Thursday, 27 August 2015

To see or not to see - that is the question!

"I don't see colour, I treat everyone the same".

It's an admirable statement and one often made with the most honourable of intentions: to be inclusive and equitable.

My challenge to you all is to do the exact opposite - to see colour.  Why?  Read on!

Being 'race neutral' or not seeing the colour/culture of our students is actually achieving the very opposite to what we are hoping to achieve.  When I was trained as a teacher we learned about being Culturally Inclusive.  In essence, this was about ensuring that our practice and relationships with students were inclusive of everyone, no matter their race, gender, religion, first language etc.  This is something I worked hard to achieve as a new teacher.  That is until I realised, it wasn't actually achieving what I was trying to achieve which was for my kids to feel that I knew them and celebrated who they were - in every sense.

Some years later a new term emerged in relation to our practice in the classroom termed Culturally Responsive Practice.   So I set out to make sense of this new term and how I could add this practice to my own way of being and teaching.

What I am going to share with you now is my interpretation of Culturally Responsive Practice.  It is, as they say, 'unburdened by research' and it's how I made sense of it all and clarified what it truly means to be responsive.

If you imagine this image as a continuum that starts with being Culturally Accepting and moves up towards being Culturally Responsive.  

So what's the difference between each term?

We accept everyone here
Everyone is welcome
We acknowledge difference
We make sure that everyone is included
We know the race, religion and beliefs of all of our students AND
we accommodate them all
We treat everyone the same here
We celebrate difference
WE KNOW YOU: your whānau, your whakapapa, what you believe in,
your tikanga and customs, your religion and we know this because we
purposefully made an effort to
Our relationships with our kids are reciprocal in nature
We went past the half way mark, we did the work required to really know you
We don’t treat you like everyone else because you are not all the same
We value and celebrate your uniqueness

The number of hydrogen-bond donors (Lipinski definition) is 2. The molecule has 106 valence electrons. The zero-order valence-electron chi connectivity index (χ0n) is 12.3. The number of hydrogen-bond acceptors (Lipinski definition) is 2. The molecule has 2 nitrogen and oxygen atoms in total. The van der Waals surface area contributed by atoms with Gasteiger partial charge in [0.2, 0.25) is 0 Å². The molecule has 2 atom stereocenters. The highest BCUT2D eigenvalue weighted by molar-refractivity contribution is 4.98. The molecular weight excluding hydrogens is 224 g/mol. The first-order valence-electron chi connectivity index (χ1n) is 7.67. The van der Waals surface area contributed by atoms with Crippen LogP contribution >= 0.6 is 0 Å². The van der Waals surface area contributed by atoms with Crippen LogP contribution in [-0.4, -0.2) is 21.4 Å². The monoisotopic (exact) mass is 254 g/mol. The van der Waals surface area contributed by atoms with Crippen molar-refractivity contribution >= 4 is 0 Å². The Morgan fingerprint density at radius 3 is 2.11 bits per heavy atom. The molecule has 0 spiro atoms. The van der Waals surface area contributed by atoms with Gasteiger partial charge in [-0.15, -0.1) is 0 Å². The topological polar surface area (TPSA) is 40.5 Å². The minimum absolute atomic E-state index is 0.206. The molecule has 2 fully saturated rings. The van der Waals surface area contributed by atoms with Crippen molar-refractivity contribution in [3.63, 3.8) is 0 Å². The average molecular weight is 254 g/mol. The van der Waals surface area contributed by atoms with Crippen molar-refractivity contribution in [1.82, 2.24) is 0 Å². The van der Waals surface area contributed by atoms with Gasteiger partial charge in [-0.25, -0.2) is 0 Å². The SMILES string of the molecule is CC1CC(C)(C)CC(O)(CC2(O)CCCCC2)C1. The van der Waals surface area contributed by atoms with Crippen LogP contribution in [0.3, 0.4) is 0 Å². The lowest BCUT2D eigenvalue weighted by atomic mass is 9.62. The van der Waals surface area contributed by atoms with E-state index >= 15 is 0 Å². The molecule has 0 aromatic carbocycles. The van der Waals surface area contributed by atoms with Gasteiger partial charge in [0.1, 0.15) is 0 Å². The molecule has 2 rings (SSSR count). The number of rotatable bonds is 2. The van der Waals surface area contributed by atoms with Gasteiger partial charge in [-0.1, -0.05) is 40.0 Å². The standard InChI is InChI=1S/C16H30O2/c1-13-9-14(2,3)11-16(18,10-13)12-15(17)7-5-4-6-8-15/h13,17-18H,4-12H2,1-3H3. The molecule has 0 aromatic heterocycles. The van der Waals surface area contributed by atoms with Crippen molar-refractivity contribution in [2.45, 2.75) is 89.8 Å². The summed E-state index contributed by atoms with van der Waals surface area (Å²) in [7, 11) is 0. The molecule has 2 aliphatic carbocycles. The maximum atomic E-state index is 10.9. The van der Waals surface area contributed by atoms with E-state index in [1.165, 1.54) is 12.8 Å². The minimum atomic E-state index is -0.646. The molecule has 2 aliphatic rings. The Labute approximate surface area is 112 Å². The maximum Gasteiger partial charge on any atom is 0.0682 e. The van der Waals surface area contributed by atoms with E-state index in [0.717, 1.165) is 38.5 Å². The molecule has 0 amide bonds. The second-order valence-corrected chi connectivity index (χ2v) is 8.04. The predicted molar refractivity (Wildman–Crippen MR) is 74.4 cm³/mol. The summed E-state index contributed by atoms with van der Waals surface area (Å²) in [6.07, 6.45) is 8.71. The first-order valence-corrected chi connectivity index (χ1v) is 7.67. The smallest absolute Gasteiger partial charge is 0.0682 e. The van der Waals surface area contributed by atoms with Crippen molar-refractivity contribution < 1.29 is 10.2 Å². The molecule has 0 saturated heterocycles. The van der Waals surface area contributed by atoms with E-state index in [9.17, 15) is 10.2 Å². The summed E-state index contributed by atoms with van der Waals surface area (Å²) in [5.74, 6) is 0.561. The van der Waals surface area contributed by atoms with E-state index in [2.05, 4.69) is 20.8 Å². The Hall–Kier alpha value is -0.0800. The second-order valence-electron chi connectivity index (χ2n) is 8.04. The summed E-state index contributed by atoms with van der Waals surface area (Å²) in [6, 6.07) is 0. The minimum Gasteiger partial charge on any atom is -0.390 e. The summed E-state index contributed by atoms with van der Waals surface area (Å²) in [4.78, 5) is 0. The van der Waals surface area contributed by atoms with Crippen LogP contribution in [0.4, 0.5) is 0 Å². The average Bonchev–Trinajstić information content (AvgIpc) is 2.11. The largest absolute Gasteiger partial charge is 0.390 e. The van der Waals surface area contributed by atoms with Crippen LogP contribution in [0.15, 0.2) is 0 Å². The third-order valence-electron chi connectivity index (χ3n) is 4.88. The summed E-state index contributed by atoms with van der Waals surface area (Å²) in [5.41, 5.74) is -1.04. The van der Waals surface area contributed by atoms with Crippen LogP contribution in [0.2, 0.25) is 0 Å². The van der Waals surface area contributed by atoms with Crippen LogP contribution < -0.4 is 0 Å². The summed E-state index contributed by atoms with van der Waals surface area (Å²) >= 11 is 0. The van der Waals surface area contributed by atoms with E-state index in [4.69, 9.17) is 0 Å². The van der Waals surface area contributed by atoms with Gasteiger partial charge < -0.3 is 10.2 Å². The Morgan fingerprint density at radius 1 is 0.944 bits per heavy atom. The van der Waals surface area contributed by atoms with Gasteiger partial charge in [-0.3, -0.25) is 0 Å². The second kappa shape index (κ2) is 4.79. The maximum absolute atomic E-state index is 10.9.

I get reminded daily from my significant other whilst he is refereeing heated discussions between myself and our teenage son that "I am the adult" in the relationship.  The same goes I think for teacher-student relationships.  It's up to us as 'the adults' to do what we need to to establish positive and meaningful relationships with our kids.  We can't expect all of our kids to be open and forthcoming in sharing themselves with us - I think that it's our job to create an environment where that can and will happen, but that takes us crossing the half way mark.

As a Māori learner myself, I can honestly say that I cherish my 'colour' on the inside and the out and if you want to help me learn - I want you to see me, hear me and know ALL of me.

Know everything there is to know about me and respond accordingly.

That right there, is the vital first step to achieving success for all of our tamariki and closing the gap for those who have traditionally been underserved by our education system.

“Our schools need to be…places that allow and enable students to be who and what they are.”
Creating Culturally-Safe Schools for Māori Students.
A. Macfarlane, et el.

To my mind there is a big difference between 'allowing students to be who and what they are' and 'enabling students to be who and what they are.'

What are you as an educator, parent, learner, leader doing to enable your kids to be who are what they are?

My answer...    whatever it takes!

Check out this interesting blog post that explores some of these topics further. 

Tuesday, 11 August 2015

These are the people in your neighbourhood

Just like the Sesame Street song tells us (currently on repeat in my brain...), it's important to know who the people are in your neighbourhood.  Who lives in your school community? Does your school reflect the community in which it lives or vice versa?